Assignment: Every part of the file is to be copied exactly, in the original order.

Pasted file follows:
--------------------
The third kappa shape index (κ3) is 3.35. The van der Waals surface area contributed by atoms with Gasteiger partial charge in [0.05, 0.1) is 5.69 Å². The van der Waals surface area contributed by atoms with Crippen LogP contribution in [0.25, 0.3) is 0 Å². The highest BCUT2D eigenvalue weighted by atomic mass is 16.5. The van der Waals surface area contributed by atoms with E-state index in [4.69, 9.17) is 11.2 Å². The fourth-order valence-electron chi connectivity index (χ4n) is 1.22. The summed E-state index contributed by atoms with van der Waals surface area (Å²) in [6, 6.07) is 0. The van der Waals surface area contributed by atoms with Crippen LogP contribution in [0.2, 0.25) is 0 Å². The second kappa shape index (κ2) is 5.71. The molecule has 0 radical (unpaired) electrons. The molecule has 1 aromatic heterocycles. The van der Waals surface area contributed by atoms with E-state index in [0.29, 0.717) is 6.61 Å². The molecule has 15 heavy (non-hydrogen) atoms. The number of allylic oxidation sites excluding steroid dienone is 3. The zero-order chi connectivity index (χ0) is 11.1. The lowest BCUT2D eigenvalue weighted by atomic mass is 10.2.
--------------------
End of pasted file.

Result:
The third kappa shape index (κ3) is 3.35. The van der Waals surface area contributed by atoms with Gasteiger partial charge in [0.05, 0.1) is 5.69 Å². The van der Waals surface area contributed by atoms with Crippen LogP contribution in [0.25, 0.3) is 0 Å². The highest BCUT2D eigenvalue weighted by atomic mass is 16.5. The van der Waals surface area contributed by atoms with E-state index in [4.69, 9.17) is 11.2 Å². The fourth-order valence-electron chi connectivity index (χ4n) is 1.22. The summed E-state index contributed by atoms with van der Waals surface area (Å²) in [6, 6.07) is 0. The van der Waals surface area contributed by atoms with Crippen LogP contribution in [0.2, 0.25) is 0 Å². The second kappa shape index (κ2) is 5.71. The molecule has 0 radical (unpaired) electrons. The molecule has 1 aromatic heterocycles. The van der Waals surface area contributed by atoms with E-state index in [0.29, 0.717) is 6.61 Å². The molecule has 15 heavy (non-hydrogen) atoms. The number of allylic oxidation sites excluding steroid dienone is 3. The zero-order chi connectivity index (χ0) is 11.1. The lowest BCUT2D eigenvalue weighted by atomic mass is 10.2.